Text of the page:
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Conquering The Double Everest

Conquering The Double Everest

It's at this time of year that we often look back and take stock of the last 12 months. We think about the things we’ve achieved and the goals we want to conquer in the coming year.

And for endurance cyclist Alex ‘AJ’ Hill, 2019 will always be significant. It was the year he became the first person in the UK to complete a Double Everesting.

Having completed three single Everestings, this year AJ had his eyes set on the double

AJ is no rookie when it comes to Everesting. In fact, when we caught up with him last summer, he’d already completed two individual efforts. In February this year he took on his third - a virtual Everesting on Zwift that took just over 16 hours to complete.

But AJ was chasing a much bigger goal.

“When I do something, rightly or wrongly I take it to the enth degree,” AJ has previously admitted. And this was no exception.

“The idea of doing a Double Everesting really started after I completed my singles. The more I thought about it, the more I wanted to know if I could do it. Then I looked online and found no one in the UK had completed one yet, and that really cemented the idea. Why not try and be the first?”

Credit: @ajh_cycling

The rules were simple: climb the cumulative height of Everest twice in one ride. That’s 17,696 metres of up. The climbing needs to be done on the same hill or segment, with no loops allowed. No 'free' elevation gain should be achieved. 

So how do you go about choosing the right climb?

“I chose a hill in Shropshire close to where I live. A 1.3km climb in total. It was where I completed my first Everest, and having climbed it nearly 400 times before, I could gauge my effort level accurately,” he recalled.


The crest of AJ's climb. Credit: @ajh_cycling

“I parked my car at the top of the climb and tried sticking to 10 repetitions before having a quick break. I’d grab a snack - bread, potatoes, rice cakes and hummus - before jumping back on the bike again.

“I needed to do 224 reps to complete the double. In the end I did 228 to ensure I had done enough. It worked out at 18,207m of climbing and 585km in distance.”

The effort took 45 hours and 31 minutes.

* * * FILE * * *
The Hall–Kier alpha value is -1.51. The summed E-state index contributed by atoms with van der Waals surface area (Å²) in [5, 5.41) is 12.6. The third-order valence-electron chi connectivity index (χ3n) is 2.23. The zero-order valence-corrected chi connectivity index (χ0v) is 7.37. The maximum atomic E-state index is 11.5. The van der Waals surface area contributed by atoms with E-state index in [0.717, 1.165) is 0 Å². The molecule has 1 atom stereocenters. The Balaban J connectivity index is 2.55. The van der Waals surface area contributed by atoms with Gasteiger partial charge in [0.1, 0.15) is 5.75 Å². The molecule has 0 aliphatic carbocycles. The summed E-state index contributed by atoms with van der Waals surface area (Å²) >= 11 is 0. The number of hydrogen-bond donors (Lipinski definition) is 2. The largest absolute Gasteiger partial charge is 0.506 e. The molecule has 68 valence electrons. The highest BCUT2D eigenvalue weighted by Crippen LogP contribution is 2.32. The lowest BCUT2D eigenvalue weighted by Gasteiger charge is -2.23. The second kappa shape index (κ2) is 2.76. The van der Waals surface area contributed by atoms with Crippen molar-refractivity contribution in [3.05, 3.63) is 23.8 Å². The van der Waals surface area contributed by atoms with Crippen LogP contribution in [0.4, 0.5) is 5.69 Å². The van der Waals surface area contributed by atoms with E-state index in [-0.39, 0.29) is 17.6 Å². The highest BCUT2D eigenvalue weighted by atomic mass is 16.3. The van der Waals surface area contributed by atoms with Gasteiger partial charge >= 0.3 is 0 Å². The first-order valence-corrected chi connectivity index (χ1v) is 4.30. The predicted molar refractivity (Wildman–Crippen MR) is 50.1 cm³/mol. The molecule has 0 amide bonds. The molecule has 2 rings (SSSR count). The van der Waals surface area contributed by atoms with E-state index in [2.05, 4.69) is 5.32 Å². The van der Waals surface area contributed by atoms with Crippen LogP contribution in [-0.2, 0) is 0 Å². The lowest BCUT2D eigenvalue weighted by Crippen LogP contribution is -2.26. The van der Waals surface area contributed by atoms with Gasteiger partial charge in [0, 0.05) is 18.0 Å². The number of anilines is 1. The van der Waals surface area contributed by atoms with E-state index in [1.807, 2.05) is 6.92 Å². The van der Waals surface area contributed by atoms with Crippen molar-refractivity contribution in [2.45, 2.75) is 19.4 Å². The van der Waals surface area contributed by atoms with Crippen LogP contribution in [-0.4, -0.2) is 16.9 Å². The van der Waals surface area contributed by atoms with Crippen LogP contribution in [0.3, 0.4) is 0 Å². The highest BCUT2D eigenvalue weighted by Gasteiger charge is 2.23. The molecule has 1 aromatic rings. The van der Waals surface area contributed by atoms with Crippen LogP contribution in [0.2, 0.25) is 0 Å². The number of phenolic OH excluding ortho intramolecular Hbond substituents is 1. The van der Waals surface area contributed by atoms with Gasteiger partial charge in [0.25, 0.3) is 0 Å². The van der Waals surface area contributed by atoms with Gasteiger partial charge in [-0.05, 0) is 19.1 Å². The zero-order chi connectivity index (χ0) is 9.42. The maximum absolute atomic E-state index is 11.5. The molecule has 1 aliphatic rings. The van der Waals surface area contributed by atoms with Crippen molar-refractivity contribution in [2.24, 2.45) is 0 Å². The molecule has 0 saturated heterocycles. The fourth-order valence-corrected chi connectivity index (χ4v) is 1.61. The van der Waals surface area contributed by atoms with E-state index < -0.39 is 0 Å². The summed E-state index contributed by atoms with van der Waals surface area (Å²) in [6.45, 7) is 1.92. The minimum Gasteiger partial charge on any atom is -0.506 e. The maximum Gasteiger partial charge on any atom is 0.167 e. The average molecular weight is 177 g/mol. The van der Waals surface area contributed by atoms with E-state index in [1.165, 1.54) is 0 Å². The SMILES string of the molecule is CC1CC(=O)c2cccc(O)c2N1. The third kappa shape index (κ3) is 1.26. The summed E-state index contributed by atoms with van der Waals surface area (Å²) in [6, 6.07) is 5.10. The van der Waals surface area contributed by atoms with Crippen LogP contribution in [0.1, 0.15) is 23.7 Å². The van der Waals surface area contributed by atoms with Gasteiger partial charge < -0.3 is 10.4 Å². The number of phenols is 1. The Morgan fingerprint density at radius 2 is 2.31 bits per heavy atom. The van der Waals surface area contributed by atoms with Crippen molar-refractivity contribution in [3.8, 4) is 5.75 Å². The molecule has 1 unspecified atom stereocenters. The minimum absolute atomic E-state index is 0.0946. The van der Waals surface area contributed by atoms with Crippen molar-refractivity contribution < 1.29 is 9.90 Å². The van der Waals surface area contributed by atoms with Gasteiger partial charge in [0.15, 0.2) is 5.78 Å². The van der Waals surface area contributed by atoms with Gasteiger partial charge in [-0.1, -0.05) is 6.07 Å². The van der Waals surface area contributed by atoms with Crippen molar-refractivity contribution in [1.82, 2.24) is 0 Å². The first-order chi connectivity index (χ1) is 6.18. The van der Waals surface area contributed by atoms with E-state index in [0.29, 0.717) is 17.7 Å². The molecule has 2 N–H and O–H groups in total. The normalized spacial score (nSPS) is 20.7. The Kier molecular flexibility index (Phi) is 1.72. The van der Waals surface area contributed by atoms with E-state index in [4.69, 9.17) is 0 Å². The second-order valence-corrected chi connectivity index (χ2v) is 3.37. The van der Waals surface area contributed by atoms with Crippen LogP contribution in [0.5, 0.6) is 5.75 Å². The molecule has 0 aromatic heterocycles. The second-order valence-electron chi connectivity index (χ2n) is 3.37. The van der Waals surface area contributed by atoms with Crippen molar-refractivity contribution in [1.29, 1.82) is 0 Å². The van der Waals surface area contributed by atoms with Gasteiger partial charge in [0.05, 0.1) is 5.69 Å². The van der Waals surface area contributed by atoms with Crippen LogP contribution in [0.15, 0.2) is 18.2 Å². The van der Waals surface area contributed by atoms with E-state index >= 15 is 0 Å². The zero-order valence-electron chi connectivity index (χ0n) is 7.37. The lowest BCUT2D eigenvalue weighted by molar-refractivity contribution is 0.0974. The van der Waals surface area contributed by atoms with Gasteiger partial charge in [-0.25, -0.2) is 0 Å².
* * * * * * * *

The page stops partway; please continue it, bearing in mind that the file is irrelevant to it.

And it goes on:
Hells 500, the organisation which set up and now governs the rules on Everesting attempts, permits a cyclist two hours of sleep during a double.

“I slept for 45 minutes after about 12,000m. That was it. I didn’t want to sleep any longer than that in case it blocked my legs. It was easier to just keep going,” AJ explained.

But sleep deprivation wasn’t a new phenomenon to new dad AJ at the time. It turns out his daughter had been unknowingly assisting him with training ever since her arrival into the world 10 months prior. 

“With her around I didn’t really sleep any great amount anyway!” AJ joked. 

“Mentally, it was unlike anything I've done before... I just felt very numb."

A dedicated endurance cyclist, AJ now has countless audaxes and ultra-endurance races such as the TransAtlantic Way under his belt. But he admitted that of all his challenges, this was his hardest test to date...

“Physically it wasn’t too dissimilar to my other Everestings in that my legs just hurt a lot. Go figure.

“But I think the main difference was the feeling of fatigue rolling over the first 8,848m into the second. Because of the ultra cycling I do I'm used to riding fatigued, but there's usually somewhere to be or more scenery to look at to take my mind off the pain. 

“This was different in that I couldn't really break from the pain and so had to just ride through it.

AJ after finishing the double, understandably a bit broken. Credit: @ajh_cycling

“Mentally, it was unlike anything I've done before. It was so draining.

“It only really hit home after I finished, when I just felt very numb. It meant going into a dark place to finish the last 2,000m which were by far the hardest of my cycling career to date.”


It’s clear to see that experience really is key to an event like this. In AJ’s case, the trials and errors of his past endurance events have clearly helped him paint a detailed picture of what he needs to do to have the best shot at an effort like this - from knowing what to eat and when, to bringing the correct kit.

“I’ve had a few instances where I’ve bonked in a big way from eating just sweet stuff. Now I have a mix of sweet and savoury and I find that for me, that balance works really well. It’s also the first Everesting where I ran a food pouch on my bike too, and it was a massive help. I filled it with salted nuts and jelly babies to snack on in between food.

Credit: @ajh_cycling

“I also knew the temperature was likely to fluctuate a lot throughout the ride, so I had plenty of kit options with me. I started in summer kit as the early morning was humid, then changed into leg warmers and the thermal long sleeve jersey for the second third of the ride. 

“The last third was done in another summer road jersey and leg warmers. I didn't change shorts once during the whole thing, and never felt that I needed to. 

So, the question remains, why do all of this?

“I think I see these challenges as a way to test my physical and mental boundaries, and so I convince myself that by completing the challenge I can move on to something else.”

As for what that next “something else” may be, we’ll have to watch this space.

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